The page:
Is a program for youth ages 6-10 to increase their knowledge of coding utilizing a tactile coding system called Code Jumper. This program will walk the youth through the basics of coding and gradually getting more difficult to learn the basics that come with coding. They will at the end of the session be able to show off their code that they created to family and friends. 

Dates: From October to May on the second and fourth Thursdays of the month 
Time: 6:00 – 7:30 p.m. 
Location: CNIB Regina 2158 Broad St. (Social Distance protocols in place) 
Registration required. To register for this program, or for more information please contact Ashley Nemeth at or call 306-807-8418

Regina Tech Training

The participants of this group will learn to use JAWS along with Microsoft Office applications. If you are just learning JAWS or are thinking it is time to learn how to use a screen reader this is the group for you. We will also answer questions and go over basic iPhone gestures using Voice Over.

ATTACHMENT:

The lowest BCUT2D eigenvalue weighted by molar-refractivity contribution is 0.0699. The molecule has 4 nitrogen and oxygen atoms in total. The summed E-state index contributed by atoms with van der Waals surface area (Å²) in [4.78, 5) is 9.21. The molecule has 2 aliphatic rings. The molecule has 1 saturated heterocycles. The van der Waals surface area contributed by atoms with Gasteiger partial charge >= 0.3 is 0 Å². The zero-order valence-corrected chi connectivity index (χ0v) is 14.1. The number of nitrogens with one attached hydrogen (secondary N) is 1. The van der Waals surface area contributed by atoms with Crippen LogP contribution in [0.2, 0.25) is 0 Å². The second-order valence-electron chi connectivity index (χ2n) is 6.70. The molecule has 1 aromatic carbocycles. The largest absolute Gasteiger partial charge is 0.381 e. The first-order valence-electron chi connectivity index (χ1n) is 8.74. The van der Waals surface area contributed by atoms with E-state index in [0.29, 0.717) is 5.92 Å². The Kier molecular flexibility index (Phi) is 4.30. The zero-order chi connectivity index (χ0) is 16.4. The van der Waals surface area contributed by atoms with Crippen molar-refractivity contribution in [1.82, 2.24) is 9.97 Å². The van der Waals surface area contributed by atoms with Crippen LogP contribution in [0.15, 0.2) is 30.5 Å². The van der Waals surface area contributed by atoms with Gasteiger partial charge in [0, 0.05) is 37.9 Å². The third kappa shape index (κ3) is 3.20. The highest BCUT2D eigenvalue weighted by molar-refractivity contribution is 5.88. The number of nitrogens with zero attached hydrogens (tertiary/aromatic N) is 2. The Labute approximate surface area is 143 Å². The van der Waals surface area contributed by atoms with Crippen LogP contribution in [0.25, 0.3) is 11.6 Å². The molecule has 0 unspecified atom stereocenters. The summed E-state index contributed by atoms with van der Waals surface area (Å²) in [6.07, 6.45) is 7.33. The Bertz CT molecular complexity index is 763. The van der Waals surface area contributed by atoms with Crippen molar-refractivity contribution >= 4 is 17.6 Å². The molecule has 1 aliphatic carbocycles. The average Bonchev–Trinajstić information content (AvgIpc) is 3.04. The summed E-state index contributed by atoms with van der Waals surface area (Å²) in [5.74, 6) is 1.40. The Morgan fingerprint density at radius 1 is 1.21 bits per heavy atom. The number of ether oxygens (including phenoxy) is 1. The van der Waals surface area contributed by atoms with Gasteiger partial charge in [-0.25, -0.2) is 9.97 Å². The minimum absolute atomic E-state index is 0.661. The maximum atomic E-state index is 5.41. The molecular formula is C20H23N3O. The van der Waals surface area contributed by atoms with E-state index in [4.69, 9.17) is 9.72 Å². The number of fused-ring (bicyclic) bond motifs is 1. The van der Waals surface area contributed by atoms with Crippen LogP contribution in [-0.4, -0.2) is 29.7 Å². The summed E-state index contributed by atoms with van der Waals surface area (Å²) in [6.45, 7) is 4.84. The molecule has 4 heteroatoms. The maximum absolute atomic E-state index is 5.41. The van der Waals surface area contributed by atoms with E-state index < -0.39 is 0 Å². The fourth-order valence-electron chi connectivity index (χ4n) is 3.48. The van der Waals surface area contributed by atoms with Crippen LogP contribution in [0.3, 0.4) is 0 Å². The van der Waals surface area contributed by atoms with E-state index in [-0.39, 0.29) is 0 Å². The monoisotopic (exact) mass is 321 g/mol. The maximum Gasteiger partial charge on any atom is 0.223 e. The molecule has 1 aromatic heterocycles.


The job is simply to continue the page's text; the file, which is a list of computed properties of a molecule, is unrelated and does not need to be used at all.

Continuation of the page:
Dates: Every Second Wednesday of the month from September to May
Time: 7:00 to 8:00 p.m.
Location: CNIB Regina 2158 Broad St. (Social distance protocol in effect)
To register for this program, or for more information please contact Ashley Nemeth at or 306-807-8418.

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Community Associations, Groups and Programs


Canadian Council of the Blind (CCB): The CCB is a national self-help consumer organization whose membership consists of persons who are blind, deafblind, or who have significant vision loss. They offer social, recreational, informational, and awareness-building programs. For more information on the CCB Moose Jaw White Cane Club and the CCB Regina Chapter, contact the Regina CNIB office at 306-525-2571.